Only 9 percent of the 8.3 billion metric tons of plastic produced since the 1950s have been recycled, according to the results of a new study.
A group of researchers from the University of California, Santa Barbara, the University of Georgia, and the Woods Hole Oceanographic Institution published their findings in the journal Science Advances.
The results show that of all the plastic produced, 6.3 billion metric tons of it has been turned into waste as of 2015. Data from that indicates:
- 9 percent was recycled.
- 12 percent was incinerated.
- 79 percent was discarded in landfills or in the natural environment.
The researchers predicted that 12 billion metric tons of plastic waste will be in landfills or in the natural environment by 2050 if the current trend continues.
One metric ton equals about 1.1 standard U.S. tons.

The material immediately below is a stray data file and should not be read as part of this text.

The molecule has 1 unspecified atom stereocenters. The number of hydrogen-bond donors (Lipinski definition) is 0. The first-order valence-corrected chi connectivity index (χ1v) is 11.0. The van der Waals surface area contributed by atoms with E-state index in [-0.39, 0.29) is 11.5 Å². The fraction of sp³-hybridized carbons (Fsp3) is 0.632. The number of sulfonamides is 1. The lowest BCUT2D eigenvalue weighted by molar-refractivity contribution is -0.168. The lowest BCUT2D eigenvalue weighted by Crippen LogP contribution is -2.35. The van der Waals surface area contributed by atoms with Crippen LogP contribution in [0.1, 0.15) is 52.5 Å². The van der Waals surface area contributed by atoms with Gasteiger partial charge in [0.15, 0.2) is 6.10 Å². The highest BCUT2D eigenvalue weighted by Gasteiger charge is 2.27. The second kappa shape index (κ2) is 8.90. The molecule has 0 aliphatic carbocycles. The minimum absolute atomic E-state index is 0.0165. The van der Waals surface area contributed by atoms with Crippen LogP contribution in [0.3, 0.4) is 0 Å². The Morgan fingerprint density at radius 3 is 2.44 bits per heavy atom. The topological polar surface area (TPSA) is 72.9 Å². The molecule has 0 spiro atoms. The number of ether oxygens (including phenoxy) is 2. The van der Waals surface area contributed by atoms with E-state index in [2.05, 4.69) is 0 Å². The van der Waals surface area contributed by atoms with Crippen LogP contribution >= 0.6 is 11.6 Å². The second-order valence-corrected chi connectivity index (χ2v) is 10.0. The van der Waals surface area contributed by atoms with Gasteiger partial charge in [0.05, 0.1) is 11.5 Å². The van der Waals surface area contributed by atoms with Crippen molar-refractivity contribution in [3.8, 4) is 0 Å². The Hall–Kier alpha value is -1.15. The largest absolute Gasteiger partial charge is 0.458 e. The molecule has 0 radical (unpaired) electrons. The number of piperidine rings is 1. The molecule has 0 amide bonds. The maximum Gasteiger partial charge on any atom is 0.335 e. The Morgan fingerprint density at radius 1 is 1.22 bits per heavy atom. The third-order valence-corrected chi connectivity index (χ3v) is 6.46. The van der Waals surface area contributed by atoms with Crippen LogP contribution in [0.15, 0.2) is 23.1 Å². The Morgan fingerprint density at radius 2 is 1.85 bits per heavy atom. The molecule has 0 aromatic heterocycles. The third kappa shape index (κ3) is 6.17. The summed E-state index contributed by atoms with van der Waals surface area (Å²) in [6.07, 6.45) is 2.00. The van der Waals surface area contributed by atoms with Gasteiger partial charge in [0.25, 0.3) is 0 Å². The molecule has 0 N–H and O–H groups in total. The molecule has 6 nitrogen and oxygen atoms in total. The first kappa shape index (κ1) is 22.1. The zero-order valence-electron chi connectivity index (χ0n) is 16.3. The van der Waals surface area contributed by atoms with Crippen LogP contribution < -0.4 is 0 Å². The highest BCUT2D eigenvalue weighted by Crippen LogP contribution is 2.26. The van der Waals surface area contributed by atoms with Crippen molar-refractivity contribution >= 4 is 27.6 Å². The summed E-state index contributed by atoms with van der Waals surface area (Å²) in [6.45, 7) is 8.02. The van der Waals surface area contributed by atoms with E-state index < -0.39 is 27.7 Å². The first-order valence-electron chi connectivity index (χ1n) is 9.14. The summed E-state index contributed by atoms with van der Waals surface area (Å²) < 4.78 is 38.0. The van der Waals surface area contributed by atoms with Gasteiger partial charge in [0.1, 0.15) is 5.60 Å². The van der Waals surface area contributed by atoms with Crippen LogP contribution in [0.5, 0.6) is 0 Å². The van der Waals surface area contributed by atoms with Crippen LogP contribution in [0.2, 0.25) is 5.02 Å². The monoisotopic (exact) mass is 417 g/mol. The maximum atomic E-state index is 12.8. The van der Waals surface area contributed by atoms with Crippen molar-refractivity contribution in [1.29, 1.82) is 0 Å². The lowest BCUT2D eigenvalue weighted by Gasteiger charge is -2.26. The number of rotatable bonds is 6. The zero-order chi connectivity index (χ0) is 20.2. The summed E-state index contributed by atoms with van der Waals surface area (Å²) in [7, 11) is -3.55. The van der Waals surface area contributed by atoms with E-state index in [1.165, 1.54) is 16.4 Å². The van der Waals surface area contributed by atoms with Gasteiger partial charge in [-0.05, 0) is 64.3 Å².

"The growth of plastics production in the past 65 years has substantially outpaced any other manufactured material," the study results read.
"The same properties that make plastics so versatile in innumerable applications — durability and resistance to degradation — make these materials difficult or impossible for nature to assimilate. Thus, without a well-designed and tailor-made management strategy for end-of-life plastics, humans are conducting a singular uncontrolled experiment on a global scale, in which billions of metric tons of material will accumulate across all major terrestrial and aquatic ecosystems on the planet."
Another study found that 300 billion pieces of plastic are floating in the Arctic Ocean Many of those are too small for humans to see without some sort of magnification.
A remote, uninhabited island in the middle of the South Pacific Ocean, meanwhile, has become home for 37.7 million pieces of plastic debris that have washed up on its shores.
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